J and J Hall, dated 1906. 3-storey and basement, Arts and Crafts technical institute, with single storey and basement bays to W side. Re-inforced concrete framed to E P Wells' system. Red brick; cream sandstone ashlar dressings and red granite dressings, rusticate quoins, cill and coping, brick dies. Sited on falling ground. Segmentally-arched windows and stone mullioned semi-circular windows. Lesser doors and service/machinery doors boarded.
N ELEVATION: 9 symmetrical bays, centre 3 advanced with doorways in bays flanking centre. Steps over-sailing basement recess to doors, each in moulded ashlar panel, part roll-moulded surround and incised scroll detail above; billeted lintel and blocked fanlight; small windows flanking; panelled 2-leaf doors. Bipartite at centre and to 1st floor, semi-circular windows at 2nd; large windows flanking centre at 1st and 2nd floor. 3 outer bays each side with bipartites to each bay at principal and 1st floor, semi-circular windows at 2nd. Bipartites to basement bays. Gilded "Ramsay Institute" sign.
S ELEVATION: 9-bay. Rectangular, balustraded stair block projecting at centre with door at basement, flanked by smaller door and tripartite windows to each floor above. Large round-arched machinery door to outer left; regular bipartites in remaining bays and at principal and 1st floors to each bay. Semi-circular windows at 2nd floor, that to outer left with door breaking centre, now blocked.
SIDE BLOCK: balustraded single storey and basement block projecting to W, to left of W elevation. 2 bipartites to N, 2 windows to W, and large round-arched service door to S; boarded door. Basement windows to N and W.
W ELEVATION: 3-bay. Set-off, coped brick stalk adjoined to right of centre. Metal scale platt forestair fire escape (section missing), windows altered to door as appropriate.
E ELEVATION: 3-bay. Large service ramp to machinery doors at principal floor level; bipartites to basement, principal and 1st floors of flanking bays, semi-circular windows at 2nd floor, with doors inserted by metal forestair fire escape (as above).
Square-pane glazing patterns to metal windows with pivotal sections. Flat ruberoid roof behind cast-concrete balustrade. Brick water-tank on roof, to W. Original gutterheads retained. Decorative square ventilation bricks at intervals. Decorative cast-iron lamp brackets to angles.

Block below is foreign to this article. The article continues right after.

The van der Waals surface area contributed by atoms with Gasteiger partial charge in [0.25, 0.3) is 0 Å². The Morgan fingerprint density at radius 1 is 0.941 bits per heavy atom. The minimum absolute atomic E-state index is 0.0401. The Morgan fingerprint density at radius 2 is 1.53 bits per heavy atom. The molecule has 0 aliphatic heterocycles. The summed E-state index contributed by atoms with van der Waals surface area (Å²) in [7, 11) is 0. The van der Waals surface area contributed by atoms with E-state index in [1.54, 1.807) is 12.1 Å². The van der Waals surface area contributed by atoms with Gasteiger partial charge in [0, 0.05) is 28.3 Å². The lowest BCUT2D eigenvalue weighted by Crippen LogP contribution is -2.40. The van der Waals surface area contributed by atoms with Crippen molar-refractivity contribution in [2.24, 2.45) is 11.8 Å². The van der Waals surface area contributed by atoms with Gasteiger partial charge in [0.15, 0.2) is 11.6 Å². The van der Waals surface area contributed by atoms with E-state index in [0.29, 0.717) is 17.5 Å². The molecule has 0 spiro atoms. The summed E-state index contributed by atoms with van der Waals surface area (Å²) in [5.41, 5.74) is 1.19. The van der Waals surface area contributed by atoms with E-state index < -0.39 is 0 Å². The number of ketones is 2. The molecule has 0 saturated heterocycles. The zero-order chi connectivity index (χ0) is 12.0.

INTERIOR: re-inforced concrete structure to E P Wells? system of square pillars, main and secondary beams of E P Wells? twin bar type.
GATEPIERS, GATES AND RAILINGS: 3 pairs of brick piers, 1 pair with rusticated ashlar quoins and corniced granite caps. Cast- and wrought-iron gates and railings, 1 pair of gates with decoratively wrought detail. Railings set on coped course.
Historic Environment Scotland is responsible for the designation of buildings, monuments, gardens and designed landscapes and historic battlefields. We also advise Scottish Ministers on the designation of historic marine protected areas.
Listing is the way that a building or structure of special architectural or historic interest is recognised by law through the Planning (Listed Buildings and Conservation Areas) (Scotland) Act 1997.
We list buildings of special architectural or historic interest using the criteria published in the Historic Environment Scotland Policy Statement.
The statutory listing address is the legal part of the listing. The information in the listed building record gives an indication of the special architectural or historic interest of the listed building(s). It is not a definitive historical account or a complete description of the building(s). The format of the listed building record has changed over time. Earlier records may be brief and some information will not have been recorded.
Listing covers both the exterior and the interior. Listing can cover structures not mentioned which are part of the curtilage of the building, such as boundary walls, gates, gatepiers, ancillary buildings etc. The planning authority is responsible for advising on what is covered by the listing including the curtilage of a listed building. For information about curtilage see www.historicenvironment.scot. Since 1 October 2015 we have been able to exclude items from a listing. If part of a building is not listed, it will say that it is excluded in the statutory address and in the statement of special interest in the listed building record. The statement will use the word 'excluding' and quote the relevant section of the Historic Environment Scotland Act 2014. Some earlier listed building records may use the word 'excluding', but if the Act is not quoted, the record has not been revised to reflect current legislation.
If you want to alter, extend or demolish a listed building you need to contact your planning authority to see if you need listed building consent. The planning authority is the main point of contact for all applications for listed building consent.
Find out more about listing and our other designations at www.historicenvironment.scot. You can contact us on 0131 668 8716 or at email@example.com.